Anything is Paw-ssible with “The Monkey’s Paw”

The_Monkey's_PawThe cautionary tale is one we’ve all heard. A mysterious stranger comes from an exotic land and brings a talisman that tempts the protagonist. The stranger warns the protagonist not to use the talisman, but the protagonist does. Doom ensues. The protagonist’s purported greed is punished. Continue reading “Anything is Paw-ssible with “The Monkey’s Paw””

Anything is Paw-ssible with “The Monkey’s Paw”

“The Voice in the Night” and the Illusion of Place

The voice in the night 2“The Voice in the Night,” by William Hope Hodgson, published in 1907, starts like a stereotypical horror story: “It was a dark, starless night.” But Hodgson manages to provide suspense – and at least a few small surprises – throughout the telling of his story. As is typical of old horror stories, a narrator regales us with macabre events that have passed. George, the narrator, is sailing through the Northern Pacific with his friends, when they hear a faint voice coming from a small boat. Continue reading ““The Voice in the Night” and the Illusion of Place”

“The Voice in the Night” and the Illusion of Place

Does Krampus Cramp Horror’s Style?

krampusDoing a little research into the Krampus myth yields fascinating results.  Krampus, the mythical devil-goat-man who counters Santa, is possibly a myth that precedes Christianity.  According to a National Geographic article, Krampus was the son of the Norse goddess Hel, ruler of Helheim, the underworld.  Instead of appearing on the scene to reward good behavior, Krampus showed up with a flogging for bad behavior, and a one-way trip to his underground lair.  Of course this myth would be terrifying to children – part of the reason, experts think, that it fell out of favor in some countries.  But other European countries – like Germany and the Czech Republic – still celebrate the myth.  Krampusnacht – Krampus Night – is fast approaching on December 6th, the same day as St. Nick’s day.  So beware if you’ve been naughty this year.  A furry, horned beast might show up rap-rap-rapping on your door. Continue reading “Does Krampus Cramp Horror’s Style?”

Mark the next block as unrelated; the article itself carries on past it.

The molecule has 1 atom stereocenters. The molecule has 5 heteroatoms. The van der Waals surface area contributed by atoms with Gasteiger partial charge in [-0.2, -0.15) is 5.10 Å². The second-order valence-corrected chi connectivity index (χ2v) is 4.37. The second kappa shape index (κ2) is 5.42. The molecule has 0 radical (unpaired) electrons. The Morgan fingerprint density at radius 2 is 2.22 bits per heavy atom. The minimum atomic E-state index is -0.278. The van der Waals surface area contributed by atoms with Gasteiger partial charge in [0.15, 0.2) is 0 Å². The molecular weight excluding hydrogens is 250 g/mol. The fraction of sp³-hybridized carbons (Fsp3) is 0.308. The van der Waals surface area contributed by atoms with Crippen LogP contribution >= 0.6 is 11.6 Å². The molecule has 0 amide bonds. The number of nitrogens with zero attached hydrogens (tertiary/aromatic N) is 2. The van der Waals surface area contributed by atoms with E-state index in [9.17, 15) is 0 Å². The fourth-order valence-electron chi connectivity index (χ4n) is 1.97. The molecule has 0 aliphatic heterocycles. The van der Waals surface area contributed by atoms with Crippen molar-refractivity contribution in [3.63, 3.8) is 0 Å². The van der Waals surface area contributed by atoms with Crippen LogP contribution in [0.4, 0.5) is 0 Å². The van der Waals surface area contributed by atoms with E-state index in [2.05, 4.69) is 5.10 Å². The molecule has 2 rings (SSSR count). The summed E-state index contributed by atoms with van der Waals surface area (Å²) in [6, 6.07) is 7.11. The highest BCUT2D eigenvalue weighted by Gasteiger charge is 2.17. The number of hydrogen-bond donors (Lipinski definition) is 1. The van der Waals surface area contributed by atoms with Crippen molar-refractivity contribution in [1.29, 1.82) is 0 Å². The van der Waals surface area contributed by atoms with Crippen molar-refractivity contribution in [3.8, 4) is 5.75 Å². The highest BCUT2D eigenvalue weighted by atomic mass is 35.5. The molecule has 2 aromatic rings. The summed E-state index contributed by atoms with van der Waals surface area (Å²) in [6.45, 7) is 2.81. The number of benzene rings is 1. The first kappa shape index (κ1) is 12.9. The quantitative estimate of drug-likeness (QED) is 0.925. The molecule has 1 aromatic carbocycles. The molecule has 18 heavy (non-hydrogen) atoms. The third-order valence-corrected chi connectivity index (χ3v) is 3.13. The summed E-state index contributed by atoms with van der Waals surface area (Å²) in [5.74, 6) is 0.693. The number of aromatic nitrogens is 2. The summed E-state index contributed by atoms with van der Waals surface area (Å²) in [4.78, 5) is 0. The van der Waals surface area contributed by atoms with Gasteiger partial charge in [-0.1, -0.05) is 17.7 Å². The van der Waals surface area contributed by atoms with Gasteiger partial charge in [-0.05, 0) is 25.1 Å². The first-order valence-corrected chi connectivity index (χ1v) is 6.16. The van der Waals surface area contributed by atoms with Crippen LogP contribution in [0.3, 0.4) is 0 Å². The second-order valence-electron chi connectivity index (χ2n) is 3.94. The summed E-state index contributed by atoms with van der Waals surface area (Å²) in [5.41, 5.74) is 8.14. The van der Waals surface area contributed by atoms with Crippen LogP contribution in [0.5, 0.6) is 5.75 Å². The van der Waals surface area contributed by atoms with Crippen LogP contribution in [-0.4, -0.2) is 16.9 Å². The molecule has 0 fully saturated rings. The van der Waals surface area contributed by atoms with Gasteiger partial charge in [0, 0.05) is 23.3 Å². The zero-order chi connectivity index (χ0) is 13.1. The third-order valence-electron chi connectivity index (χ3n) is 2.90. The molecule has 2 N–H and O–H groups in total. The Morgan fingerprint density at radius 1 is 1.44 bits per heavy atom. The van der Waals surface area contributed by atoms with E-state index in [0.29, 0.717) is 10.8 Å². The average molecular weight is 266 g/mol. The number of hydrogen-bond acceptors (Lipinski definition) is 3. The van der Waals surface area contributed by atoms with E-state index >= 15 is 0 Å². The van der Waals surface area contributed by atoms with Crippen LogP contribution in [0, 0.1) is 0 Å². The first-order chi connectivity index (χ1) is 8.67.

Does Krampus Cramp Horror’s Style?

Victor Frankenstein and Insufficiency of Intention

Victor Frankenstein.jpg The story goes that Mary Shelley was lounging around with a group of people – perhaps one dark and stormy night – and someone presented a challenge: who could develop the best horror story on the spot?  And so the evolution of Mary Shelley’s Frankenstein began, the story of a perhaps-mad scientist who endeavors to bring a corpse to life and achieve all the fame and glory that would conceivably come with such a feat.  I don’t know if Shelley won the contest, but her story has become both a popular Romantic-Era novel and the stuff of legend and campfire tales.  Of course, in an era obsessed with vampires and zombies, it’s easy to overlook Frankenstein’s monster, or Frankenstein himself.  In the most recent reincarnation of the story, the movie Victor Frankenstein, director Paul McGuigan tells Shelley’s story from a different angle: The story focuses heavily on Victor Frankenstein, true to Shelley’s text, but it eschews a thorough examination of the monster.  The result?  We get less a horror movie, and more a character study. Continue reading “Victor Frankenstein and Insufficiency of Intention”

Victor Frankenstein and Insufficiency of Intention